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Press Releases

Indene – a topological insulator. The left side shows a measurement of the density of states by scanning tunneling spectroscopy and the right side a schematic representation of the charge distribution in the triangular lattice.

The Collaborative Research Centre ToCoTronics in condensed matter physics will be extended for four more years. The German Research Foundation is funding it with 12 million euros.

A carnivorous leaf of Triphyophyllum peltatum with glands excreting a sticky liquid to capture insect prey.

Under certain circumstances, a rare tropical plant develops into a carnivore. A research team from the universities of Hannover and Würzburg has now deciphered the mechanism responsible for this.

Infections with Candida auris are difficult to treat and potentially life-threatening. The picture shows yeast cells of C. auris on the left and a fluconazole-resistant C. auris strain on the right.

The number of infections with the fungus Candida auris is also increasing in Germany. This is shown in a new study by research teams from Würzburg, Jena and Berlin. Despite low numbers, scientists advise precautionary measures.

Mixed forest on a slope with withered conifers.

Increasing heat and drought are changing forests faster than expected. Researchers at the University of Würzburg want to keep a better eye on these dynamics. They have raised 1.2 million euros for their project.

Specific interactions cause spherical nanoparticles of polymers to rearrange themselves into worm-like structures during cooling. The resulting hydrogel dissolves again when heated.

A previously unknown form of hydrogel formation has been elucidated: chemists found unusual interactions between polymers.

A honeybee (Apis mellifera) collects honeydew on a fir tree. The study shows that the beech-dominated Steigerwald provides insufficient food resources for honeybees.

What role do forests play as a feeding habitat for honeybees? A team led by Würzburg biologist Dr. Benjamin Rutschmann investigated this question. For this purpose, the researchers used observation hives inside the Steigerwald.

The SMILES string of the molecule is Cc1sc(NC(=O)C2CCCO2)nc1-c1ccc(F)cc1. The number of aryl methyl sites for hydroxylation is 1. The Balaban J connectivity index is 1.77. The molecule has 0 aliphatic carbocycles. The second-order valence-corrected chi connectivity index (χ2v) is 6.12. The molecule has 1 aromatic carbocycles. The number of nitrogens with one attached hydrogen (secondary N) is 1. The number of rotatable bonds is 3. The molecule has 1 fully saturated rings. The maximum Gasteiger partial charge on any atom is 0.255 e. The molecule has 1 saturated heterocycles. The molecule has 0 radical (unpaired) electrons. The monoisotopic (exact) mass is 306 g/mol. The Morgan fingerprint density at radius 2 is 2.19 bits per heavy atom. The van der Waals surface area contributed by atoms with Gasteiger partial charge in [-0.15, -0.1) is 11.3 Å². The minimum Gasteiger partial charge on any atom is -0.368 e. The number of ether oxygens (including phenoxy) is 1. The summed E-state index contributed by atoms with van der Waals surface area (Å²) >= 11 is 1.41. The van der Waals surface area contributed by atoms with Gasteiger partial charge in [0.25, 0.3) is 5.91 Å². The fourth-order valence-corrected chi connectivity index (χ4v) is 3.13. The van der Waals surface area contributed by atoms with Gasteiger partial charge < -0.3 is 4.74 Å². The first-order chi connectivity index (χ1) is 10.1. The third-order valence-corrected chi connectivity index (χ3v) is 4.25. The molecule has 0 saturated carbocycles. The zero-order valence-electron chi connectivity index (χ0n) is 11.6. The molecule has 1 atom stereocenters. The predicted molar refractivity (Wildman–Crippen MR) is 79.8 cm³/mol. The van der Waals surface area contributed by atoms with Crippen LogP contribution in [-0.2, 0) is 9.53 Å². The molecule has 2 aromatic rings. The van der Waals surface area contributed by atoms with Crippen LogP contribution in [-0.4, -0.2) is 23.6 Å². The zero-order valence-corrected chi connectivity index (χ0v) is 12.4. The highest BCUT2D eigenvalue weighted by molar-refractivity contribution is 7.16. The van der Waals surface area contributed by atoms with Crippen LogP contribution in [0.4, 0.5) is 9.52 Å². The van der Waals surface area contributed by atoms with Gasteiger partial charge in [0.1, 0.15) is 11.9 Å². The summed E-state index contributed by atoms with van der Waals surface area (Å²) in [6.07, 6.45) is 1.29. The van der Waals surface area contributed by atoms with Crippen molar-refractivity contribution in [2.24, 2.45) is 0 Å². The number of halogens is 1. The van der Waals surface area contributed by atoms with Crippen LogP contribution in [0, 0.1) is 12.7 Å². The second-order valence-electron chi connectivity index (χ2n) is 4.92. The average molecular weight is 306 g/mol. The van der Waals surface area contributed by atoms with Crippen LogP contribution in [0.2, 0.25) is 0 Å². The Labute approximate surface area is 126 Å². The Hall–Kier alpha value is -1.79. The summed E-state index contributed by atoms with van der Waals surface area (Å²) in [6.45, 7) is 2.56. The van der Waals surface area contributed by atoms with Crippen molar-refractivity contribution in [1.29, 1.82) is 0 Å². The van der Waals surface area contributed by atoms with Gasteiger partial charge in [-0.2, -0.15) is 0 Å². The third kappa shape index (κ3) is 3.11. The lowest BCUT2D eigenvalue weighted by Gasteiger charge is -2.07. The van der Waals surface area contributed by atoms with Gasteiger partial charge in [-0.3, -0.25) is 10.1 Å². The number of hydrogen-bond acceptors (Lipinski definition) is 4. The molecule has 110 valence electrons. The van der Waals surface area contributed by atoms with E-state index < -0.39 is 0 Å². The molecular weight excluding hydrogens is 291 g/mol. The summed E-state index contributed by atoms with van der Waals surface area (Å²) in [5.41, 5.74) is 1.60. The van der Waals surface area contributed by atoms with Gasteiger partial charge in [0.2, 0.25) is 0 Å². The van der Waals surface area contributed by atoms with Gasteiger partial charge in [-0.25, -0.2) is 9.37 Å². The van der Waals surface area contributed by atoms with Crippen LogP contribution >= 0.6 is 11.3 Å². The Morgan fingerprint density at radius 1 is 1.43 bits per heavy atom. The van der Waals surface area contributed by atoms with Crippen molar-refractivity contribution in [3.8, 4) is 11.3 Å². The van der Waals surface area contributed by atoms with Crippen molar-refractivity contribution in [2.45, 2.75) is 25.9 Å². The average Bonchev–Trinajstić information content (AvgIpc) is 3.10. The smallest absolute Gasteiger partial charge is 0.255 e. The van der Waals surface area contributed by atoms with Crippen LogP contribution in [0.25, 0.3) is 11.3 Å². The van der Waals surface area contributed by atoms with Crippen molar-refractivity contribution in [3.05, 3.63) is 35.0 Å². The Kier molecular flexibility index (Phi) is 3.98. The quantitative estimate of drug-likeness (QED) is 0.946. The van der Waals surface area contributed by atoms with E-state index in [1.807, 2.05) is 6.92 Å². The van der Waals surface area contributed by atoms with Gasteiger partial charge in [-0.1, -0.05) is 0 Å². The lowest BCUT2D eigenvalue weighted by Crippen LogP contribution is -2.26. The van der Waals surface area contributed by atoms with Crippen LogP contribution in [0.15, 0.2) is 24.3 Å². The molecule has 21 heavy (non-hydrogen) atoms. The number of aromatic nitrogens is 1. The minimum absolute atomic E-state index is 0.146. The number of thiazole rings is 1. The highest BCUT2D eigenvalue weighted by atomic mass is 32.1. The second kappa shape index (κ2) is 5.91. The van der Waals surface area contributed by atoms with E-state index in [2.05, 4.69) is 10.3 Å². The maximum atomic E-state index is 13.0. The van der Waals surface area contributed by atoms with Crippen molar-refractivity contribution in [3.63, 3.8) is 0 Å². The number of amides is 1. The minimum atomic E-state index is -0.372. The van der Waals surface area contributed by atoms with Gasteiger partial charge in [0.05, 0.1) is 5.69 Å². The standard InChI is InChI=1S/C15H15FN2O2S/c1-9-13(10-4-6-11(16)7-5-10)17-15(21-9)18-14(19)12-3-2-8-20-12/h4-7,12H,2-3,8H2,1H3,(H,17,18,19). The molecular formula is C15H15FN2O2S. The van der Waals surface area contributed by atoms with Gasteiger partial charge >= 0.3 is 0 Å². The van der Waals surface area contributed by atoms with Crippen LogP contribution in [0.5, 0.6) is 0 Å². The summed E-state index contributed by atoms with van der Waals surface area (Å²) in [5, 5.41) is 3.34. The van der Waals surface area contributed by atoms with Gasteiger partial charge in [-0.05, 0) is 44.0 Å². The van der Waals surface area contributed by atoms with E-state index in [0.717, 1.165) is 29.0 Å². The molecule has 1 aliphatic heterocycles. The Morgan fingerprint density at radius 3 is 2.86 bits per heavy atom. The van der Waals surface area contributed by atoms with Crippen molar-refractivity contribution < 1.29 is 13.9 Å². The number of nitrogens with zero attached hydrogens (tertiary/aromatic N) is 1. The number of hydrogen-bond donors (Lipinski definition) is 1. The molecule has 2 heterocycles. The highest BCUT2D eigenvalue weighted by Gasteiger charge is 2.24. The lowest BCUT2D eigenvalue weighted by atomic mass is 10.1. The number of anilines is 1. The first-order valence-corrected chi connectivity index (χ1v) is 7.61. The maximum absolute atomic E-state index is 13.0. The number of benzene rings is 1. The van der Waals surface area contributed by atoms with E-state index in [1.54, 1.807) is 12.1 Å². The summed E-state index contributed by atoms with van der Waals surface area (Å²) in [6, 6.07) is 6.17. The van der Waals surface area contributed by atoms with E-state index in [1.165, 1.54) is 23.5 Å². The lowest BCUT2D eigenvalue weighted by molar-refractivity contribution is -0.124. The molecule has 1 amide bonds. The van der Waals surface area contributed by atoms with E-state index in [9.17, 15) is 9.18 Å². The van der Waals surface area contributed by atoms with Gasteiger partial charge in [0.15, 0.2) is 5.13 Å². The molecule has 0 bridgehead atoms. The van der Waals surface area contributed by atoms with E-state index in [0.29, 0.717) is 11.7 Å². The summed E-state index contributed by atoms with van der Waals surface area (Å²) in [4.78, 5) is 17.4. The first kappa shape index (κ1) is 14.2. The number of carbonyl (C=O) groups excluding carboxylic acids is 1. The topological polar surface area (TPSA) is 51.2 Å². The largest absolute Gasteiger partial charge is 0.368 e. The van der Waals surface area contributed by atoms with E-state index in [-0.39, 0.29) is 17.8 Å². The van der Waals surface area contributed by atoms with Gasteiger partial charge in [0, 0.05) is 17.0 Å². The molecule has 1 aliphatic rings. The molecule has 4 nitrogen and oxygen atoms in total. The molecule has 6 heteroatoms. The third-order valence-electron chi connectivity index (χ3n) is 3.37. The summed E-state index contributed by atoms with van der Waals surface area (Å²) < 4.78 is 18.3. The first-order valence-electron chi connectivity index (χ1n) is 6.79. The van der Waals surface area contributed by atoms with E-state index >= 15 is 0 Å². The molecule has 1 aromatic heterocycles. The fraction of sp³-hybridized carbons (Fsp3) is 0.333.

Illustration of exciton splitting in the organic semiconductor pentacene, which consists of five benzene rings each. Instead of the usual two free charge carriers, absorption of a photon in pentacene generates four free charge carriers, represented by orange tracks.

Some materials convert photons into more free charges than would be expected. Using an ultrafast film, researchers have now been able to get a picture of this process. Physicists from the University of Würzburg were also involved.

Flower strips are the focus of a Europe-wide research project involving scientists from the University of Würzburg.

Can flower strips combined with hedges improve biodiversity in intensively used agricultural areas? This is what a team from the University of Würzburg is investigating with project partners from four EU countries.


The University of Würzburg has acquired a campus license from the online image database "Colourbox". Members of the university can download up to 30 photos and illustrations per month.

Jörg Vogel, infection biologist and expert in the field of RNA biology.

The Würzburg infection biologist Jörg Vogel is a new member of the Bavarian Academy of Sciences. The award ceremony will take place on May 12 in Munich.

Portrait photo of professor Carlo D'Eramo

The new computer science professor Carlo D'Eramo works in the field of artificial intelligence. He is an expert in a special form of machine learning called reinforcement learning.


Separated at last

In the new method, laser pulses of different power (green) are combined in such a way that single excitation (blue), double excitation (red) and triple excitation (yellow) can be distinguished, for example, in biological light-harvesting complexes

Scientists at the Universities of Würzburg and Ottawa have solved the decades-old problem of distinguishing between single and multiple light excitations. They present their new method in the journal Nature.